From 1940 to 1978 Bob Hope hosted or cohosted the Academy Awards a whopping 18 times—nine times more than the second-place host, Billy Crystal. During his tenure, Hope often shared the stage with Bette Davis, she of the emotive hawk eyes. By 1962 Davis had become the first woman to earn 10 acting nominations, winning for Dangerous (1935) and Jezebel (1938). As Hope quipped at the 1938 ceremonies, “All these Oscars! Looks like Bette Davis’s garage.” And although she could disappear into such roles as heiress, spinster and southern belle, Davis garnered four of these nods for playing a performer, in Dangerous, All About Eve (1950), The Star (1952) and the campfest What Ever Happened to Baby Jane? (1962). Davis achieved a few other industry titles, including first woman to earn a Life Achievement Award from the American Film Institute and first female president of the Academy of Motion Picture Arts and Sciences. In 1999 she ranked number two on AFI’s list of the greatest female movie stars of all time, after Katharine Hepburn—who, as luck would have it, also took the Oscar crown from Davis, earning 12 nods and four wins.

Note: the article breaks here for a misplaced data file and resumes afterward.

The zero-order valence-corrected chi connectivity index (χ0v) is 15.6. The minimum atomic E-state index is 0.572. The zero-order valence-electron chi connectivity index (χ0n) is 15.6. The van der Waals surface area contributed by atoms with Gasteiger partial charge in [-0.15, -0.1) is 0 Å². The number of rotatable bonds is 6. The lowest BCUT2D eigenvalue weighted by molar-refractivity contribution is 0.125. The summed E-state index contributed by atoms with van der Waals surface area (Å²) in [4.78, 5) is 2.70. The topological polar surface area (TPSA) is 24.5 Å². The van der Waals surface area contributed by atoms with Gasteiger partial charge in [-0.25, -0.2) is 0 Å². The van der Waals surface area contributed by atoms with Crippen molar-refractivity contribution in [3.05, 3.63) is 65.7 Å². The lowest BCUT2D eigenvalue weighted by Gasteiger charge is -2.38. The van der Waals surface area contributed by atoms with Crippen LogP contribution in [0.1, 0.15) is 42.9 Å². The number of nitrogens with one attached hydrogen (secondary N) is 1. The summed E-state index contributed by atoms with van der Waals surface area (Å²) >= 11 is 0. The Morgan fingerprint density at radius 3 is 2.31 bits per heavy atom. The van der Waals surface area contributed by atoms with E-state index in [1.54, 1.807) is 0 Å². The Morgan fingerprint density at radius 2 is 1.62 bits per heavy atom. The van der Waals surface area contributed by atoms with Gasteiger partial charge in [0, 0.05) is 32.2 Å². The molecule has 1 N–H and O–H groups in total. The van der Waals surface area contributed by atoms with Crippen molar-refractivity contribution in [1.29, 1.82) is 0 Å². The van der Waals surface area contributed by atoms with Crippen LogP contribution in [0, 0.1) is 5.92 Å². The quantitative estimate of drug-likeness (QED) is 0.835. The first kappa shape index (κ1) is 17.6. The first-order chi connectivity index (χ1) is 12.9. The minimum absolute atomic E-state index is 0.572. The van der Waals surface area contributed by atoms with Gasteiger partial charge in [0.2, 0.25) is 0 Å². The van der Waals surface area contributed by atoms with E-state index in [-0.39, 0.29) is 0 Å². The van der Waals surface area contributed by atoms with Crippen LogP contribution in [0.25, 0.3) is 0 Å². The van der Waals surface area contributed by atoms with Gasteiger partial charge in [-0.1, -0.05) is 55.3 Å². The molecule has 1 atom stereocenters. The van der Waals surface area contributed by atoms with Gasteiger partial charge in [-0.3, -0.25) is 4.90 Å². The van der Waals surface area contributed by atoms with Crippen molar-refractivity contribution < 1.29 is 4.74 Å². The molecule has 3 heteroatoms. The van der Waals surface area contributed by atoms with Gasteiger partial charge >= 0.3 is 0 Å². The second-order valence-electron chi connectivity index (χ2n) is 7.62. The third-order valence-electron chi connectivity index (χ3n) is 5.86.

The Academy often attempts to shake things up when choosing a new Oscars host, but some recent choices have misfired, such as the off-color Seth MacFarlane in 2013 and the awkwardly mismatched duo of prim Anne Hathaway and seemingly stoned James Franco in 2011. Overall, the safest MC candidates have been comedians—performers more than qualified to keep things humming, react spontaneously to onstage events, provide witty banter and sell even the hokiest of punch lines by Bruce Vilanch, broadcast scriptwriter since 1989. Mid-century marvel Bob Hope and low-key latter-day charmer Ellen DeGeneres can do genial and good-natured in their sleep, even when being provocative. Witness Hope’s 1978 jest following a star-studded tribute to past winners: “They all have their Oscars. But are they happy?”